FROZEN – Disney Finally “Gets” Love

The best thing I can say about FROZEN is that Disney finally did it right. They created a modern fairy tale with meaningful, nuanced, and well-defined values that the plot never deviates from. The story has very clearly defined goals, and by the end, the lessons learned are also earned. (This differentiates the film from its recent peer, BRAVE, which had its heart in the right place, but did not earn its conclusion.)

FROZEN’s greatest weakness (or rather, challenge) is that it starts a bit slow. The conflicts are personal, even internal, with no cackling arch-villain for the audience to boo. The story picks up steam as it progresses though, and as each new character and story point falls into play, things become far more exciting and more humorous.

Yes. The film is very funny. Kristoff’s interactions with his pet reindeer had me laughing harder than I have in a while. And Olaf the snowman was FAR more lovable and amusing than the slapsticky trailers suggest.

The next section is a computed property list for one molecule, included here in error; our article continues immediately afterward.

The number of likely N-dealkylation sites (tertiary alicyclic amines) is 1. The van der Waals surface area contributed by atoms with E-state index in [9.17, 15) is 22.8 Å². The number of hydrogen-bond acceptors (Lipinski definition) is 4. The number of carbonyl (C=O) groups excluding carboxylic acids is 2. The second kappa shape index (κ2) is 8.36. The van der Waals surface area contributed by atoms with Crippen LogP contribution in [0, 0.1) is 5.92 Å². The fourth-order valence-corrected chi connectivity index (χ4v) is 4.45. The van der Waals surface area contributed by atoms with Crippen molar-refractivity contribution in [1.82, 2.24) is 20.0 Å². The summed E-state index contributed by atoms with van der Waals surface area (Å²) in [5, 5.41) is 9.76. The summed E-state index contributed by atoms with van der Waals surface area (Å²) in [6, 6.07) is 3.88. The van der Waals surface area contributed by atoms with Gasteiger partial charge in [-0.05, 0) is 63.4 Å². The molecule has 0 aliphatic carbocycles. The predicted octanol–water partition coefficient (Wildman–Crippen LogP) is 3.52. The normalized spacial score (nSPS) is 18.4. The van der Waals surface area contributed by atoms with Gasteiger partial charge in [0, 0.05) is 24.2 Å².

As movies go, I might only categorize FROZEN as “Very Good.” It forgoes some of the more iconic elements that the best of Disney’s classics have, and the tunes, while actually pretty good, are less timeless than they are modern Showtune Pop. That said, I have an overwhelming admiration at how far Disney has gone to counter the questionable messaging of their earlier films with this one. While a Little Mermaid taught us that love is what you get when you follow your heart, FROZEN teaches us that love is what you give when you care more about others than your own ambitions.

3D Recommendation: Very classy use of the format! Very clean (like most computer animation). Never once distracting, it adds to the beauty of some of theĀ film’s more exciting sequences!

Summary
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Frozen
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